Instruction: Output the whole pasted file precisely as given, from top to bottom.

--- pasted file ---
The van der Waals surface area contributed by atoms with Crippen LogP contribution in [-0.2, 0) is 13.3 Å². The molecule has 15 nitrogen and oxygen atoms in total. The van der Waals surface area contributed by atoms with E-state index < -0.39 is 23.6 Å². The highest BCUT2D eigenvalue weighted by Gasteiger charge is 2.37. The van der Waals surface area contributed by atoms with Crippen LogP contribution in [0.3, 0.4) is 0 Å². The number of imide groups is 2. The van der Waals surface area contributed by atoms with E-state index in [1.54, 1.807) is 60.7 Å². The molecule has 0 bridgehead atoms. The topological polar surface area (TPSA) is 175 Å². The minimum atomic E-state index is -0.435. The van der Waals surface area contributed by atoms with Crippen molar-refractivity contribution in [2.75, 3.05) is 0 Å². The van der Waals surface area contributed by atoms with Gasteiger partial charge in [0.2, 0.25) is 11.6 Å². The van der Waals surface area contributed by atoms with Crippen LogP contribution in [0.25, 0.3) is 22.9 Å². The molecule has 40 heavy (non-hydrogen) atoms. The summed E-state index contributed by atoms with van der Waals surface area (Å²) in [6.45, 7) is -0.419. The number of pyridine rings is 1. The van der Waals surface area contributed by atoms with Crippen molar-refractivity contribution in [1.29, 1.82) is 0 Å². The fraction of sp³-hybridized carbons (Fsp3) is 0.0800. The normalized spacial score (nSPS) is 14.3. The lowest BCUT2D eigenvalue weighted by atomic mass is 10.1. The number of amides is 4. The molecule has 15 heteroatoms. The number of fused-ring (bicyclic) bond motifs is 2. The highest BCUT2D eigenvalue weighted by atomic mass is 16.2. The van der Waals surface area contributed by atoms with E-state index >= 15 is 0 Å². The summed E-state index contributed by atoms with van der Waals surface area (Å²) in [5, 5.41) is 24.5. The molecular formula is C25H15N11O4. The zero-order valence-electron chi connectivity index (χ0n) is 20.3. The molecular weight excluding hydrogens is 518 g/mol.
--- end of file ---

The van der Waals surface area contributed by atoms with Crippen LogP contribution in [-0.2, 0) is 13.3 Å². The molecule has 15 nitrogen and oxygen atoms in total. The van der Waals surface area contributed by atoms with E-state index < -0.39 is 23.6 Å². The highest BCUT2D eigenvalue weighted by Gasteiger charge is 2.37. The van der Waals surface area contributed by atoms with Crippen LogP contribution in [0.3, 0.4) is 0 Å². The number of imide groups is 2. The van der Waals surface area contributed by atoms with E-state index in [1.54, 1.807) is 60.7 Å². The molecule has 0 bridgehead atoms. The topological polar surface area (TPSA) is 175 Å². The minimum atomic E-state index is -0.435. The van der Waals surface area contributed by atoms with Crippen molar-refractivity contribution in [2.75, 3.05) is 0 Å². The van der Waals surface area contributed by atoms with Gasteiger partial charge in [0.2, 0.25) is 11.6 Å². The van der Waals surface area contributed by atoms with Crippen LogP contribution in [0.25, 0.3) is 22.9 Å². The molecule has 40 heavy (non-hydrogen) atoms. The summed E-state index contributed by atoms with van der Waals surface area (Å²) in [6.45, 7) is -0.419. The number of pyridine rings is 1. The van der Waals surface area contributed by atoms with Crippen molar-refractivity contribution in [1.29, 1.82) is 0 Å². The fraction of sp³-hybridized carbons (Fsp3) is 0.0800. The normalized spacial score (nSPS) is 14.3. The lowest BCUT2D eigenvalue weighted by atomic mass is 10.1. The number of amides is 4. The molecule has 15 heteroatoms. The number of fused-ring (bicyclic) bond motifs is 2. The highest BCUT2D eigenvalue weighted by atomic mass is 16.2. The van der Waals surface area contributed by atoms with E-state index >= 15 is 0 Å². The summed E-state index contributed by atoms with van der Waals surface area (Å²) in [5, 5.41) is 24.5. The molecular formula is C25H15N11O4. The zero-order valence-electron chi connectivity index (χ0n) is 20.3. The molecular weight excluding hydrogens is 518 g/mol.